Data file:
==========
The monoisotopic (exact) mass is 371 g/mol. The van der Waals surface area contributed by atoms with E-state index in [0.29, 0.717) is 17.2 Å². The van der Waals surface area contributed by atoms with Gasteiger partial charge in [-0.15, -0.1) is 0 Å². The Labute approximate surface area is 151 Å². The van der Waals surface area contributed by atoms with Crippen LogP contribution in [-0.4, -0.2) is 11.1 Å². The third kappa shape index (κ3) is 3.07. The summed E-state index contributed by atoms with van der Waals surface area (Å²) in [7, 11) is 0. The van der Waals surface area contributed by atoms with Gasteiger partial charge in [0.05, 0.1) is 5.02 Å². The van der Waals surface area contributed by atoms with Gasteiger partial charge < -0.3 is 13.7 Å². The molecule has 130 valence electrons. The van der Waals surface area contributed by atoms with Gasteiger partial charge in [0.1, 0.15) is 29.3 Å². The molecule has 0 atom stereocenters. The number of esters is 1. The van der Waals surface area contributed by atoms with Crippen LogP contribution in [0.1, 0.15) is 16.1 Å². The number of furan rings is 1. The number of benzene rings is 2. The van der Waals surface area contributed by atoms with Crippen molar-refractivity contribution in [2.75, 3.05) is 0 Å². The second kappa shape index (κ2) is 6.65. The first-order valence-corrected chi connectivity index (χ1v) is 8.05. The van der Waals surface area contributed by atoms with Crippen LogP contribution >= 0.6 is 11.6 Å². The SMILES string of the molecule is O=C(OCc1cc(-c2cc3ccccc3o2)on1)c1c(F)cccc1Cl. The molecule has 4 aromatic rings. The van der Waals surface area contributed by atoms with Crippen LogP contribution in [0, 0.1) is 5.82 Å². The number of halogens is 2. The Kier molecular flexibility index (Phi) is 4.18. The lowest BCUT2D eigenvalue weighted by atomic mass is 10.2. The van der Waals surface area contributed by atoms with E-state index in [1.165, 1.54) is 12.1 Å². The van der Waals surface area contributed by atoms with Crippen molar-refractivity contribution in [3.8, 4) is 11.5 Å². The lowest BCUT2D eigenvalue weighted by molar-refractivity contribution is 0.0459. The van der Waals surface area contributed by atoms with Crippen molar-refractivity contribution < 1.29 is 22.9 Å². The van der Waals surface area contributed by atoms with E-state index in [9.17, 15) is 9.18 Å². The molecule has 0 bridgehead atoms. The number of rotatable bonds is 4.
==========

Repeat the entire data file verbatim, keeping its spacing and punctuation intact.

The monoisotopic (exact) mass is 371 g/mol. The van der Waals surface area contributed by atoms with E-state index in [0.29, 0.717) is 17.2 Å². The van der Waals surface area contributed by atoms with Gasteiger partial charge in [-0.15, -0.1) is 0 Å². The Labute approximate surface area is 151 Å². The van der Waals surface area contributed by atoms with Crippen LogP contribution in [-0.4, -0.2) is 11.1 Å². The third kappa shape index (κ3) is 3.07. The summed E-state index contributed by atoms with van der Waals surface area (Å²) in [7, 11) is 0. The van der Waals surface area contributed by atoms with Gasteiger partial charge in [0.05, 0.1) is 5.02 Å². The van der Waals surface area contributed by atoms with Gasteiger partial charge < -0.3 is 13.7 Å². The molecule has 130 valence electrons. The van der Waals surface area contributed by atoms with Gasteiger partial charge in [0.1, 0.15) is 29.3 Å². The molecule has 0 atom stereocenters. The number of esters is 1. The van der Waals surface area contributed by atoms with Crippen LogP contribution in [0.1, 0.15) is 16.1 Å². The number of furan rings is 1. The number of benzene rings is 2. The van der Waals surface area contributed by atoms with Crippen molar-refractivity contribution in [2.75, 3.05) is 0 Å². The second kappa shape index (κ2) is 6.65. The first-order valence-corrected chi connectivity index (χ1v) is 8.05. The van der Waals surface area contributed by atoms with Crippen LogP contribution >= 0.6 is 11.6 Å². The SMILES string of the molecule is O=C(OCc1cc(-c2cc3ccccc3o2)on1)c1c(F)cccc1Cl. The molecule has 4 aromatic rings. The van der Waals surface area contributed by atoms with Crippen LogP contribution in [0, 0.1) is 5.82 Å². The number of halogens is 2. The Kier molecular flexibility index (Phi) is 4.18. The lowest BCUT2D eigenvalue weighted by atomic mass is 10.2. The van der Waals surface area contributed by atoms with E-state index in [1.165, 1.54) is 12.1 Å². The van der Waals surface area contributed by atoms with Crippen molar-refractivity contribution in [3.8, 4) is 11.5 Å². The lowest BCUT2D eigenvalue weighted by molar-refractivity contribution is 0.0459. The van der Waals surface area contributed by atoms with Crippen molar-refractivity contribution < 1.29 is 22.9 Å². The van der Waals surface area contributed by atoms with E-state index in [9.17, 15) is 9.18 Å². The molecule has 0 bridgehead atoms. The number of rotatable bonds is 4.